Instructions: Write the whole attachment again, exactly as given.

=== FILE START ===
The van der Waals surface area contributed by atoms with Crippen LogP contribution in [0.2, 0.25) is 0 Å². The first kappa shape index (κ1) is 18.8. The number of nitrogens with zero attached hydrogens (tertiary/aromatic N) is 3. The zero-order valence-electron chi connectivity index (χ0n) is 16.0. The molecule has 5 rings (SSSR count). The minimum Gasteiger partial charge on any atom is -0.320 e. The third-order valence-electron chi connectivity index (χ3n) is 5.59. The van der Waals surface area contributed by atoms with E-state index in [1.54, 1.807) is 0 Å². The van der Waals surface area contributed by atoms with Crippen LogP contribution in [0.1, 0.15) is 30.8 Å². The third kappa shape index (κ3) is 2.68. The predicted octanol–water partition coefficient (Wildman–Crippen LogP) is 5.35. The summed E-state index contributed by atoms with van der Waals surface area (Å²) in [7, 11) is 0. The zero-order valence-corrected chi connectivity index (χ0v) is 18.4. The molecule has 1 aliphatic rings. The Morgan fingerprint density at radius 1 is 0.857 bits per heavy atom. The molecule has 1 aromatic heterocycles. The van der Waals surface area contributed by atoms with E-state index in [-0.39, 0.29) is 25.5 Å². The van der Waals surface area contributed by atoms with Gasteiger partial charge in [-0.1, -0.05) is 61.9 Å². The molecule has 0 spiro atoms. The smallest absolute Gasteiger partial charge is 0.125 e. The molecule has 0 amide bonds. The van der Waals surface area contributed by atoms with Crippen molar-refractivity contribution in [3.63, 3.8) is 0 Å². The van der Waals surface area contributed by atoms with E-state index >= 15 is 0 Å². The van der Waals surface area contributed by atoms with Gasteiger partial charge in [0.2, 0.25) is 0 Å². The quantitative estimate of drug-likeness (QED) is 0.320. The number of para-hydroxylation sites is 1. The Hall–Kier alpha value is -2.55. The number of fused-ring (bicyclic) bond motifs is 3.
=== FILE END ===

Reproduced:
The van der Waals surface area contributed by atoms with Crippen LogP contribution in [0.2, 0.25) is 0 Å². The first kappa shape index (κ1) is 18.8. The number of nitrogens with zero attached hydrogens (tertiary/aromatic N) is 3. The zero-order valence-electron chi connectivity index (χ0n) is 16.0. The molecule has 5 rings (SSSR count). The minimum Gasteiger partial charge on any atom is -0.320 e. The third-order valence-electron chi connectivity index (χ3n) is 5.59. The van der Waals surface area contributed by atoms with E-state index in [1.54, 1.807) is 0 Å². The van der Waals surface area contributed by atoms with Crippen LogP contribution in [0.1, 0.15) is 30.8 Å². The third kappa shape index (κ3) is 2.68. The predicted octanol–water partition coefficient (Wildman–Crippen LogP) is 5.35. The summed E-state index contributed by atoms with van der Waals surface area (Å²) in [7, 11) is 0. The zero-order valence-corrected chi connectivity index (χ0v) is 18.4. The molecule has 1 aliphatic rings. The Morgan fingerprint density at radius 1 is 0.857 bits per heavy atom. The molecule has 1 aromatic heterocycles. The van der Waals surface area contributed by atoms with E-state index in [-0.39, 0.29) is 25.5 Å². The van der Waals surface area contributed by atoms with Gasteiger partial charge in [-0.1, -0.05) is 61.9 Å². The molecule has 0 spiro atoms. The smallest absolute Gasteiger partial charge is 0.125 e. The molecule has 0 amide bonds. The van der Waals surface area contributed by atoms with Crippen molar-refractivity contribution in [3.63, 3.8) is 0 Å². The van der Waals surface area contributed by atoms with E-state index >= 15 is 0 Å². The van der Waals surface area contributed by atoms with Gasteiger partial charge in [0.2, 0.25) is 0 Å². The quantitative estimate of drug-likeness (QED) is 0.320. The number of para-hydroxylation sites is 1. The Hall–Kier alpha value is -2.55. The number of fused-ring (bicyclic) bond motifs is 3.